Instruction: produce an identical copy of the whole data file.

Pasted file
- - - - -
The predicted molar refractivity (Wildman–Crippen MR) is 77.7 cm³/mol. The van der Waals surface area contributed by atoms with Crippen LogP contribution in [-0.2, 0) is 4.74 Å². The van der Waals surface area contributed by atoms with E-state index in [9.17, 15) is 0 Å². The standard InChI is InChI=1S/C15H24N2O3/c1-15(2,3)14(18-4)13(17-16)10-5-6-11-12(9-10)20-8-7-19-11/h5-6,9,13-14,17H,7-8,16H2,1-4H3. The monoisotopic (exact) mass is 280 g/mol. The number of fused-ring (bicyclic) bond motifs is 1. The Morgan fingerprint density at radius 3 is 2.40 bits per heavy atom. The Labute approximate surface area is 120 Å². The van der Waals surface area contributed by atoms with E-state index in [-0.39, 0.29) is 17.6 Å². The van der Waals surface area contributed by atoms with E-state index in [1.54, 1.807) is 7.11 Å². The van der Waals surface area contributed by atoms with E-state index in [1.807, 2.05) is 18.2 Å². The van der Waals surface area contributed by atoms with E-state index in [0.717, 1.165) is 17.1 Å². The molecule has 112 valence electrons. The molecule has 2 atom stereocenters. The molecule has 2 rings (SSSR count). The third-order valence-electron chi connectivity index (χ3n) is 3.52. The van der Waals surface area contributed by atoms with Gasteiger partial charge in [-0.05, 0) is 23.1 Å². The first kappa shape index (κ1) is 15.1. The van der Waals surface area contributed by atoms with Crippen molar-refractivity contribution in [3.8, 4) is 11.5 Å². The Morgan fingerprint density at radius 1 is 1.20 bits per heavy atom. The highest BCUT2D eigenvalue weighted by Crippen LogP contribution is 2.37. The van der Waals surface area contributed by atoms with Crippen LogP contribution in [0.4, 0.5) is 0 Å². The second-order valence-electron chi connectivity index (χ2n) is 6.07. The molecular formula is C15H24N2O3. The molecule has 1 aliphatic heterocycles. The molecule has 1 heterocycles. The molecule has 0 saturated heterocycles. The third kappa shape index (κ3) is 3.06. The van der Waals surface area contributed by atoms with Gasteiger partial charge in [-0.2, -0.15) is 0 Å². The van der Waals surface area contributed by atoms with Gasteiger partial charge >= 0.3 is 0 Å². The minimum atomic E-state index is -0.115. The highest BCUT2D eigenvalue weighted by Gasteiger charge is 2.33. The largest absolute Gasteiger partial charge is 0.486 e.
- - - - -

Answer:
The predicted molar refractivity (Wildman–Crippen MR) is 77.7 cm³/mol. The van der Waals surface area contributed by atoms with Crippen LogP contribution in [-0.2, 0) is 4.74 Å². The van der Waals surface area contributed by atoms with E-state index in [9.17, 15) is 0 Å². The standard InChI is InChI=1S/C15H24N2O3/c1-15(2,3)14(18-4)13(17-16)10-5-6-11-12(9-10)20-8-7-19-11/h5-6,9,13-14,17H,7-8,16H2,1-4H3. The monoisotopic (exact) mass is 280 g/mol. The number of fused-ring (bicyclic) bond motifs is 1. The Morgan fingerprint density at radius 3 is 2.40 bits per heavy atom. The Labute approximate surface area is 120 Å². The van der Waals surface area contributed by atoms with E-state index in [-0.39, 0.29) is 17.6 Å². The van der Waals surface area contributed by atoms with E-state index in [1.54, 1.807) is 7.11 Å². The van der Waals surface area contributed by atoms with E-state index in [1.807, 2.05) is 18.2 Å². The van der Waals surface area contributed by atoms with E-state index in [0.717, 1.165) is 17.1 Å². The molecule has 112 valence electrons. The molecule has 2 atom stereocenters. The molecule has 2 rings (SSSR count). The third-order valence-electron chi connectivity index (χ3n) is 3.52. The van der Waals surface area contributed by atoms with Gasteiger partial charge in [-0.05, 0) is 23.1 Å². The first kappa shape index (κ1) is 15.1. The van der Waals surface area contributed by atoms with Crippen molar-refractivity contribution in [3.8, 4) is 11.5 Å². The Morgan fingerprint density at radius 1 is 1.20 bits per heavy atom. The highest BCUT2D eigenvalue weighted by Crippen LogP contribution is 2.37. The van der Waals surface area contributed by atoms with Crippen LogP contribution in [0.4, 0.5) is 0 Å². The second-order valence-electron chi connectivity index (χ2n) is 6.07. The molecular formula is C15H24N2O3. The molecule has 1 aliphatic heterocycles. The molecule has 1 heterocycles. The molecule has 0 saturated heterocycles. The third kappa shape index (κ3) is 3.06. The van der Waals surface area contributed by atoms with Gasteiger partial charge in [-0.2, -0.15) is 0 Å². The van der Waals surface area contributed by atoms with Gasteiger partial charge >= 0.3 is 0 Å². The minimum atomic E-state index is -0.115. The highest BCUT2D eigenvalue weighted by Gasteiger charge is 2.33. The largest absolute Gasteiger partial charge is 0.486 e.